Tax Reform, Budget To Dominate Congress's Agenda
Washington--Fresh from their summer recess, lawmakers last week began considering proposals to modify President Reagan's plan to eliminate the deduction for state and local taxes as part of an overhaul of the federal tax code.
That piece of the President's tax plan will be one of the major issues on Capitol Hill this fall for education lobbyists, who say they fear that ending deductibility would hamper efforts to raise state and local taxes to finance school reform.
On other major education-related issues--besides appropriations--the 99th Congress is not expected to take much action before the end of its first session, Congressional aides and lobbyists said last week.
Congressional testimony last week by officials of the National Education Association and the National School Boards Association underscored educators' concerns about eliminating federal income-tax deductions for state and local taxes.
"We're not frightened, we're hysterical," Nellie C. Weil, first vice president of the nsba, told the Joint Economic Committee. The repeal of deductibility would be "a tax on local revenue-raising ability."
At the same session, Mary Hatwood Futrell, president of the nea, said the repeal would most directly affect teachers, because there would be less money available to raise salaries, and "teachers are the key to reform of the schools."
Eliminating the tax deductions would raise about $34 billion by fiscal 1988, according to Administration estimates. The government's need for revenue to cover projected losses from other elements of the tax plan could frustrate efforts of those who favor retaining the deductibility provision in the federal tax code, Congressional aides said.
According to aides on the House Ways and Means Committee, which may begin writing its tax-reform bill this month, members of Congress will be hard-pressed to pass a bill without eliminating some or all of the deduction for state and local taxes.
President Reagan in May announced his proposals to overhaul the tax code, which he has criticized as unfair and too complex, and last week he began a political offensive on behalf of tax reform.
Neither the Administration nor the Ways and Means chairman, Representative Dan Rostenkowski, Democrat of Illinois, has ruled out compromise on deductibility.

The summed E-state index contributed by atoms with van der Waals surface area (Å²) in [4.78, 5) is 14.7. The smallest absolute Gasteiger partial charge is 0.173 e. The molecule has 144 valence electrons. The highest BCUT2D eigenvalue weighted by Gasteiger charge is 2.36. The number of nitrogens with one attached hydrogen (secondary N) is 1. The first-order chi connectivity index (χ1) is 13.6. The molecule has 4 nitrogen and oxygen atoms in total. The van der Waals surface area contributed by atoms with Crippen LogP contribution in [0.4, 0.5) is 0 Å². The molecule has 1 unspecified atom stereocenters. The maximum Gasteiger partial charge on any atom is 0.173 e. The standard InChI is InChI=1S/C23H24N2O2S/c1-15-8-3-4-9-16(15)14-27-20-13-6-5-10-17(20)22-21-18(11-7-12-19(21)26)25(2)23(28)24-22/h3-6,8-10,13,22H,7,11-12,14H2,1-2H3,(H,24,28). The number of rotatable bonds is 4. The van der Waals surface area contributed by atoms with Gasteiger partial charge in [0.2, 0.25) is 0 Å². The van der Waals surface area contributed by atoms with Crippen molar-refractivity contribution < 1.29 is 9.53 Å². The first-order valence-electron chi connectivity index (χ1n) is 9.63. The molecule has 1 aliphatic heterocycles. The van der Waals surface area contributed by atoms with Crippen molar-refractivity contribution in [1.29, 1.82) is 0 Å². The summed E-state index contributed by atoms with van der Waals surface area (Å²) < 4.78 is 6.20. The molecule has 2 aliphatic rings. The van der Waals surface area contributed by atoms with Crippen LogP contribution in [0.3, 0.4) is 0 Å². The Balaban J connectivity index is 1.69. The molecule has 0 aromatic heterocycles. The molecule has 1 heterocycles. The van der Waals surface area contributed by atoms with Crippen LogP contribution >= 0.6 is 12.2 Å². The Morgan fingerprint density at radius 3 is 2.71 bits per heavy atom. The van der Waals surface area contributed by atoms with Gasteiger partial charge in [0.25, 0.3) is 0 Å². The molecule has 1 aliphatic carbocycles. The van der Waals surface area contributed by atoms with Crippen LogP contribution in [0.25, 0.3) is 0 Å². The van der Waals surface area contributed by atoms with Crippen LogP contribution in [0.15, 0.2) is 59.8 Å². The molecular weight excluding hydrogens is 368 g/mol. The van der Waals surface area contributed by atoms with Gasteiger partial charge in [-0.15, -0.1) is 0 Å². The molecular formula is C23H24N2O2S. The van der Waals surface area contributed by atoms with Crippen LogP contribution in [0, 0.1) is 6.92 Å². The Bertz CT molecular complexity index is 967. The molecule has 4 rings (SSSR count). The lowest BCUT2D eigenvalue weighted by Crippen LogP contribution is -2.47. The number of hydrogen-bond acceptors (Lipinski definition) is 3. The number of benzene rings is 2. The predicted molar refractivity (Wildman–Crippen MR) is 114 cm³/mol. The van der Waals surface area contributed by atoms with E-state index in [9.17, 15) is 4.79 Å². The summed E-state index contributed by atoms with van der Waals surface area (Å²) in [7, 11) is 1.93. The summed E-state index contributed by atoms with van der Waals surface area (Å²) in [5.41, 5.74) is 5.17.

"We're not saying we wouldn't," said Arthur Siddon, senior public-information officer for the Treasury Department. "We don't know. It'll be up to what Congress does, and then it will be up to Treasury."
"We certainly have discussed [compromise on deductibility]," said John Sherman, spokesman for Representative Rostenkowski. "It's possible to compromise on every issue, and like every other issue, it's open." He confirmed that committee staff members are meeting with Administration and Congressional aides to study various alternatives.
But another committee aide, noting that "there are possible compromises," said he did not think lawmakers "can lop off too much and still have the reform that people are talking about."
The aide said some of the options include: allowing a fractional deduction, allowing deductions up to some ceiling, or setting a floor on the deduction.
Gregory A. Humphrey, legislative director for the American Federation of Teachers, said the union is "totally opposed to compromise" and is seeking to keep the deductibility provision in the tax code.
In another tax-reform development, Administration officials said last week they had agreed to keep the current tax credit for child-care expenses. The President had proposed eliminating the credit in favor of a dependent-care deduction.
On other education-related legislation:
Senate hearings begin this week on the federal higher-education laws, which expire next year, and a House subcommittee will soon begin to draft its version of the new bill. Secretary of Education William J. Bennett is expected to release his proposals for revising the laws next month.
The House appropriations subcommittee for the Education Department met last week in secret session to draft a fiscal 1986 spending bill.
This week, the House Education and Labor Committee is scheduled to vote on a measure providing for attorneys' fees in special-education lawsuits. The Senate has approved a version of the bill.
The House is likely to consider in the coming weeks the reauthorization of child-nutrition programs.
Mr. Bennett is expected to send to the Congress a proposed compensatory-education voucher bill, which the Office of Management and Budget has reportedly cleared. The Justice Department is now said to be reviewing it.
The civil-rights bill designed to nullify a 1984 Supreme Court decision narrowing the scope of federal anti-discrimination statutes has been stalled the past few months because of language dealing with abortion that was added by a House committee.